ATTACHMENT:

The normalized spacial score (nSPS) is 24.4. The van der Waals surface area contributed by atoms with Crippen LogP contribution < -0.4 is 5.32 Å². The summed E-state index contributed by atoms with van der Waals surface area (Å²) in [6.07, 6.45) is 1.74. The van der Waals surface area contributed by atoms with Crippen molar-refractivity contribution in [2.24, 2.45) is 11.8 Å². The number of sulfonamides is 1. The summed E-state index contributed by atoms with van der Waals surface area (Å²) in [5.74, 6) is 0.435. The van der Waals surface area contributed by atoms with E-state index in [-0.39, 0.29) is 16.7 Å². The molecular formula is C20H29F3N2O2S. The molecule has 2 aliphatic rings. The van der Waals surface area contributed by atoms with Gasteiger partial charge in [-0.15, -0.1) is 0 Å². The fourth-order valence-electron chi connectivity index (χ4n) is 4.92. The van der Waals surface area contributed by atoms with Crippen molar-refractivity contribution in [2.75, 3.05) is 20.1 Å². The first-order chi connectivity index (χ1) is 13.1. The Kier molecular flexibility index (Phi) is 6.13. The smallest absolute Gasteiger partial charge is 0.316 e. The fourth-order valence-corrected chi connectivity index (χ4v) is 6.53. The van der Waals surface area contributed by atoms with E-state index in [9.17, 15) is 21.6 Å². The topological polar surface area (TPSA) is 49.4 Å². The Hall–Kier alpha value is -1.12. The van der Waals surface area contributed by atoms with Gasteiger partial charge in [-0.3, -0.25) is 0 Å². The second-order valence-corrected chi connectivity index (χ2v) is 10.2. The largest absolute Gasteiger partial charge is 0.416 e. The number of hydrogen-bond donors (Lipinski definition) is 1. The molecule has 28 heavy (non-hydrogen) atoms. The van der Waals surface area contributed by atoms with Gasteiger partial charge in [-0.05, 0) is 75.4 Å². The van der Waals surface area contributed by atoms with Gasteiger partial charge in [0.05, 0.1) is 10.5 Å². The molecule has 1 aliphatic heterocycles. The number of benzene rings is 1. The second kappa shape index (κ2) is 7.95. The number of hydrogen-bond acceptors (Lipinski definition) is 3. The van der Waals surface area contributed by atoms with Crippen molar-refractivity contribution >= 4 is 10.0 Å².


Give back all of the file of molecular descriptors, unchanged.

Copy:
The normalized spacial score (nSPS) is 24.4. The van der Waals surface area contributed by atoms with Crippen LogP contribution < -0.4 is 5.32 Å². The summed E-state index contributed by atoms with van der Waals surface area (Å²) in [6.07, 6.45) is 1.74. The van der Waals surface area contributed by atoms with Crippen molar-refractivity contribution in [2.24, 2.45) is 11.8 Å². The number of sulfonamides is 1. The summed E-state index contributed by atoms with van der Waals surface area (Å²) in [5.74, 6) is 0.435. The van der Waals surface area contributed by atoms with E-state index in [-0.39, 0.29) is 16.7 Å². The molecular formula is C20H29F3N2O2S. The molecule has 2 aliphatic rings. The van der Waals surface area contributed by atoms with Gasteiger partial charge in [-0.15, -0.1) is 0 Å². The fourth-order valence-electron chi connectivity index (χ4n) is 4.92. The van der Waals surface area contributed by atoms with Crippen molar-refractivity contribution in [2.75, 3.05) is 20.1 Å². The first-order chi connectivity index (χ1) is 13.1. The Kier molecular flexibility index (Phi) is 6.13. The smallest absolute Gasteiger partial charge is 0.316 e. The fourth-order valence-corrected chi connectivity index (χ4v) is 6.53. The van der Waals surface area contributed by atoms with E-state index in [9.17, 15) is 21.6 Å². The topological polar surface area (TPSA) is 49.4 Å². The Hall–Kier alpha value is -1.12. The van der Waals surface area contributed by atoms with Gasteiger partial charge in [-0.3, -0.25) is 0 Å². The second-order valence-corrected chi connectivity index (χ2v) is 10.2. The largest absolute Gasteiger partial charge is 0.416 e. The number of hydrogen-bond donors (Lipinski definition) is 1. The molecule has 28 heavy (non-hydrogen) atoms. The van der Waals surface area contributed by atoms with Gasteiger partial charge in [-0.05, 0) is 75.4 Å². The van der Waals surface area contributed by atoms with Gasteiger partial charge in [0.05, 0.1) is 10.5 Å². The molecule has 1 aliphatic heterocycles. The number of benzene rings is 1. The second kappa shape index (κ2) is 7.95. The number of hydrogen-bond acceptors (Lipinski definition) is 3. The van der Waals surface area contributed by atoms with Crippen molar-refractivity contribution >= 4 is 10.0 Å².